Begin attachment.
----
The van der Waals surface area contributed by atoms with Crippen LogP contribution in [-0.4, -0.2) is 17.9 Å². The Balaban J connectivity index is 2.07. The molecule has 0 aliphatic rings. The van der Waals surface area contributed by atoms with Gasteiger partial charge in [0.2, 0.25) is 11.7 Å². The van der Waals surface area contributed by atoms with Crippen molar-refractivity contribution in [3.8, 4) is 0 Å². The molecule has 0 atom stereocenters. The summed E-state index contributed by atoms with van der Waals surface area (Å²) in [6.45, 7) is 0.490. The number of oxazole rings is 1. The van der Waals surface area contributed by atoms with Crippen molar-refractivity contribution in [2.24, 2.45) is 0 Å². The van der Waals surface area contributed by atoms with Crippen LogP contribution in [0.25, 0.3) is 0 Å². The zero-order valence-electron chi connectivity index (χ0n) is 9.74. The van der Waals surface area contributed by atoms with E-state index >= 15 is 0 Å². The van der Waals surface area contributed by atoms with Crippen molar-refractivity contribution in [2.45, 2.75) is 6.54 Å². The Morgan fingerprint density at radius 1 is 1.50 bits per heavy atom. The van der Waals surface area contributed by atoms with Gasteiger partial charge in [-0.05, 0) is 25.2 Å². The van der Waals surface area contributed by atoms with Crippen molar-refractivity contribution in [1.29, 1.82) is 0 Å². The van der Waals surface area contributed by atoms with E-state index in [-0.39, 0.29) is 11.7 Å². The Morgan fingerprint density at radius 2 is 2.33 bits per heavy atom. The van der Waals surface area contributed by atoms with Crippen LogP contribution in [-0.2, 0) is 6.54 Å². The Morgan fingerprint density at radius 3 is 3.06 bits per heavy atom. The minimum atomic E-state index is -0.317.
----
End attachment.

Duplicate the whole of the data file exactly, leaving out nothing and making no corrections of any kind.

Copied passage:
The van der Waals surface area contributed by atoms with Crippen LogP contribution in [-0.4, -0.2) is 17.9 Å². The Balaban J connectivity index is 2.07. The molecule has 0 aliphatic rings. The van der Waals surface area contributed by atoms with Gasteiger partial charge in [0.2, 0.25) is 11.7 Å². The van der Waals surface area contributed by atoms with Crippen molar-refractivity contribution in [3.8, 4) is 0 Å². The molecule has 0 atom stereocenters. The summed E-state index contributed by atoms with van der Waals surface area (Å²) in [6.45, 7) is 0.490. The number of oxazole rings is 1. The van der Waals surface area contributed by atoms with Crippen molar-refractivity contribution in [2.24, 2.45) is 0 Å². The van der Waals surface area contributed by atoms with Crippen LogP contribution in [0.25, 0.3) is 0 Å². The zero-order valence-electron chi connectivity index (χ0n) is 9.74. The van der Waals surface area contributed by atoms with E-state index >= 15 is 0 Å². The van der Waals surface area contributed by atoms with Crippen molar-refractivity contribution in [2.45, 2.75) is 6.54 Å². The Morgan fingerprint density at radius 1 is 1.50 bits per heavy atom. The van der Waals surface area contributed by atoms with Gasteiger partial charge in [-0.05, 0) is 25.2 Å². The van der Waals surface area contributed by atoms with Crippen molar-refractivity contribution in [1.29, 1.82) is 0 Å². The van der Waals surface area contributed by atoms with E-state index in [-0.39, 0.29) is 11.7 Å². The Morgan fingerprint density at radius 2 is 2.33 bits per heavy atom. The van der Waals surface area contributed by atoms with Crippen LogP contribution in [-0.2, 0) is 6.54 Å². The Morgan fingerprint density at radius 3 is 3.06 bits per heavy atom. The minimum atomic E-state index is -0.317.